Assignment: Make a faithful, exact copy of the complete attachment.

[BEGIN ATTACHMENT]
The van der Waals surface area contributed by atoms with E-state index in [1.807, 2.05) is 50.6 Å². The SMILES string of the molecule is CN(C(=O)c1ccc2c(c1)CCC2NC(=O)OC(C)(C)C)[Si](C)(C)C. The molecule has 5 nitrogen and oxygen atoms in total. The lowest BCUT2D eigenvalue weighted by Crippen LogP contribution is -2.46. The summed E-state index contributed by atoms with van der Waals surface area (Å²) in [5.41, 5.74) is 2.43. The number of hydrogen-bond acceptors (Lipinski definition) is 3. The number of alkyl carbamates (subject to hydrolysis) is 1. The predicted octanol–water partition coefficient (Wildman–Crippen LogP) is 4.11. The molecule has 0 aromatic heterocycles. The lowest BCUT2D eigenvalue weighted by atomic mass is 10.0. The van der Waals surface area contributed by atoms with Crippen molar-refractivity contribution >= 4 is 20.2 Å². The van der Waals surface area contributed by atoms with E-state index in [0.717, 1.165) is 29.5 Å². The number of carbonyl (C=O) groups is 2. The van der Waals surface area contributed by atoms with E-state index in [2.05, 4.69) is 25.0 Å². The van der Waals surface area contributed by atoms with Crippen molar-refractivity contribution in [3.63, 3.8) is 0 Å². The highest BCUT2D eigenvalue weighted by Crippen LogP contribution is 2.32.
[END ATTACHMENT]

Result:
The van der Waals surface area contributed by atoms with E-state index in [1.807, 2.05) is 50.6 Å². The SMILES string of the molecule is CN(C(=O)c1ccc2c(c1)CCC2NC(=O)OC(C)(C)C)[Si](C)(C)C. The molecule has 5 nitrogen and oxygen atoms in total. The lowest BCUT2D eigenvalue weighted by Crippen LogP contribution is -2.46. The summed E-state index contributed by atoms with van der Waals surface area (Å²) in [5.41, 5.74) is 2.43. The number of hydrogen-bond acceptors (Lipinski definition) is 3. The number of alkyl carbamates (subject to hydrolysis) is 1. The predicted octanol–water partition coefficient (Wildman–Crippen LogP) is 4.11. The molecule has 0 aromatic heterocycles. The lowest BCUT2D eigenvalue weighted by atomic mass is 10.0. The van der Waals surface area contributed by atoms with Crippen molar-refractivity contribution >= 4 is 20.2 Å². The van der Waals surface area contributed by atoms with E-state index in [0.717, 1.165) is 29.5 Å². The number of carbonyl (C=O) groups is 2. The van der Waals surface area contributed by atoms with E-state index in [2.05, 4.69) is 25.0 Å². The van der Waals surface area contributed by atoms with Crippen molar-refractivity contribution in [3.63, 3.8) is 0 Å². The highest BCUT2D eigenvalue weighted by Crippen LogP contribution is 2.32.